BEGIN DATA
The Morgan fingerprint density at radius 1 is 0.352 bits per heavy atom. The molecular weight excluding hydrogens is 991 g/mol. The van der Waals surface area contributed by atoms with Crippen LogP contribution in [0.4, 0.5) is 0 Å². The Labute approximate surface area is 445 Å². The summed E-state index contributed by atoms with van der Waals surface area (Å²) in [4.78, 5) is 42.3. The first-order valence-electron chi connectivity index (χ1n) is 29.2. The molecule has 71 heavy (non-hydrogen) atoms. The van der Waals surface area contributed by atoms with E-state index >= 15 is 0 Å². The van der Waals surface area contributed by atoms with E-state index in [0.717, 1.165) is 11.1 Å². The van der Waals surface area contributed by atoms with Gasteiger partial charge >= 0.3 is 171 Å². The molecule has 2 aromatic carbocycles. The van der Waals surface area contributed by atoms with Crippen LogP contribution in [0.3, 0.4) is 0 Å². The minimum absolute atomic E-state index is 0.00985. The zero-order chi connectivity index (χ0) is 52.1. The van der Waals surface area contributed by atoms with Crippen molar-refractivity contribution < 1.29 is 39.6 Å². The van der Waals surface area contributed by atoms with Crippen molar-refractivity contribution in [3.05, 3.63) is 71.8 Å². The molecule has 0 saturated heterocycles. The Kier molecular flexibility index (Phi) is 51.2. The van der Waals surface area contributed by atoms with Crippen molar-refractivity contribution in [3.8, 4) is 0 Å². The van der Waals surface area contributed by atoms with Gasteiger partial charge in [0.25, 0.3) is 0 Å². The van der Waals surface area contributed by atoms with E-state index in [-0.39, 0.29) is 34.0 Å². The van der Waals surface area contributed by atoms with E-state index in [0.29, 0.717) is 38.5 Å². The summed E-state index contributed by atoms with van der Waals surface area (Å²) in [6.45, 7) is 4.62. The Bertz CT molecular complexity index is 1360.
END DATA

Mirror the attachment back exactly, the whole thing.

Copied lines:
The Morgan fingerprint density at radius 1 is 0.352 bits per heavy atom. The molecular weight excluding hydrogens is 991 g/mol. The van der Waals surface area contributed by atoms with Crippen LogP contribution in [0.4, 0.5) is 0 Å². The Labute approximate surface area is 445 Å². The summed E-state index contributed by atoms with van der Waals surface area (Å²) in [4.78, 5) is 42.3. The first-order valence-electron chi connectivity index (χ1n) is 29.2. The molecule has 71 heavy (non-hydrogen) atoms. The van der Waals surface area contributed by atoms with E-state index >= 15 is 0 Å². The van der Waals surface area contributed by atoms with E-state index in [0.717, 1.165) is 11.1 Å². The van der Waals surface area contributed by atoms with Gasteiger partial charge >= 0.3 is 171 Å². The molecule has 2 aromatic carbocycles. The van der Waals surface area contributed by atoms with Crippen LogP contribution in [0.3, 0.4) is 0 Å². The minimum absolute atomic E-state index is 0.00985. The zero-order chi connectivity index (χ0) is 52.1. The van der Waals surface area contributed by atoms with Crippen molar-refractivity contribution < 1.29 is 39.6 Å². The van der Waals surface area contributed by atoms with Crippen molar-refractivity contribution in [3.05, 3.63) is 71.8 Å². The molecule has 0 saturated heterocycles. The Kier molecular flexibility index (Phi) is 51.2. The van der Waals surface area contributed by atoms with Crippen molar-refractivity contribution in [3.8, 4) is 0 Å². The van der Waals surface area contributed by atoms with Gasteiger partial charge in [0.25, 0.3) is 0 Å². The van der Waals surface area contributed by atoms with E-state index in [-0.39, 0.29) is 34.0 Å². The van der Waals surface area contributed by atoms with E-state index in [0.29, 0.717) is 38.5 Å². The summed E-state index contributed by atoms with van der Waals surface area (Å²) in [6.45, 7) is 4.62. The Bertz CT molecular complexity index is 1360.